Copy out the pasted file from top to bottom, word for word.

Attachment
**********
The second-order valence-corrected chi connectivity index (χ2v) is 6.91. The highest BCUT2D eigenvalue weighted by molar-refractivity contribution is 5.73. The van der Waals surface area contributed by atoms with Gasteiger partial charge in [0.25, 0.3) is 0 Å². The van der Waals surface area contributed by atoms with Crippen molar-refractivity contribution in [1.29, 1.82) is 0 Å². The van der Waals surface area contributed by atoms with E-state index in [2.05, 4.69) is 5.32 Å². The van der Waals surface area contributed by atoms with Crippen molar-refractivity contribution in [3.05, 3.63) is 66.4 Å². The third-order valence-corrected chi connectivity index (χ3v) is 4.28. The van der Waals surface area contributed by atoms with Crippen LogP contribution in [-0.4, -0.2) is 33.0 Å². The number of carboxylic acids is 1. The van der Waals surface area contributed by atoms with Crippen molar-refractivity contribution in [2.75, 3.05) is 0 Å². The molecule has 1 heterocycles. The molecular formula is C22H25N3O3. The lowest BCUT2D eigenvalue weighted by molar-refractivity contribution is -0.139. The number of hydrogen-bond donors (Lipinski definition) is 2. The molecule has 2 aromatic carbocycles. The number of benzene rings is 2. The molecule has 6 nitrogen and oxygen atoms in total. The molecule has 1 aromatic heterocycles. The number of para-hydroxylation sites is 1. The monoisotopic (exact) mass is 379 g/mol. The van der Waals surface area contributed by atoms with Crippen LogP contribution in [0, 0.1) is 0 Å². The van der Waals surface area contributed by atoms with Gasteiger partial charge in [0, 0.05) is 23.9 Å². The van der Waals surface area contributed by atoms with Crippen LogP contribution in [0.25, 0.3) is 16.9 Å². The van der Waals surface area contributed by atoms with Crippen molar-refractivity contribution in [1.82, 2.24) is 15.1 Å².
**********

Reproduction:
The second-order valence-corrected chi connectivity index (χ2v) is 6.91. The highest BCUT2D eigenvalue weighted by molar-refractivity contribution is 5.73. The van der Waals surface area contributed by atoms with Gasteiger partial charge in [0.25, 0.3) is 0 Å². The van der Waals surface area contributed by atoms with Crippen molar-refractivity contribution in [1.29, 1.82) is 0 Å². The van der Waals surface area contributed by atoms with E-state index in [2.05, 4.69) is 5.32 Å². The van der Waals surface area contributed by atoms with Crippen molar-refractivity contribution in [3.05, 3.63) is 66.4 Å². The third-order valence-corrected chi connectivity index (χ3v) is 4.28. The van der Waals surface area contributed by atoms with Crippen LogP contribution in [-0.4, -0.2) is 33.0 Å². The number of carboxylic acids is 1. The van der Waals surface area contributed by atoms with Crippen molar-refractivity contribution in [2.75, 3.05) is 0 Å². The molecule has 1 heterocycles. The molecular formula is C22H25N3O3. The lowest BCUT2D eigenvalue weighted by molar-refractivity contribution is -0.139. The number of hydrogen-bond donors (Lipinski definition) is 2. The molecule has 2 aromatic carbocycles. The number of benzene rings is 2. The molecule has 6 nitrogen and oxygen atoms in total. The molecule has 1 aromatic heterocycles. The number of para-hydroxylation sites is 1. The monoisotopic (exact) mass is 379 g/mol. The van der Waals surface area contributed by atoms with Crippen LogP contribution in [0, 0.1) is 0 Å². The van der Waals surface area contributed by atoms with Gasteiger partial charge in [0, 0.05) is 23.9 Å². The van der Waals surface area contributed by atoms with Crippen LogP contribution in [0.25, 0.3) is 16.9 Å². The van der Waals surface area contributed by atoms with Crippen molar-refractivity contribution in [1.82, 2.24) is 15.1 Å².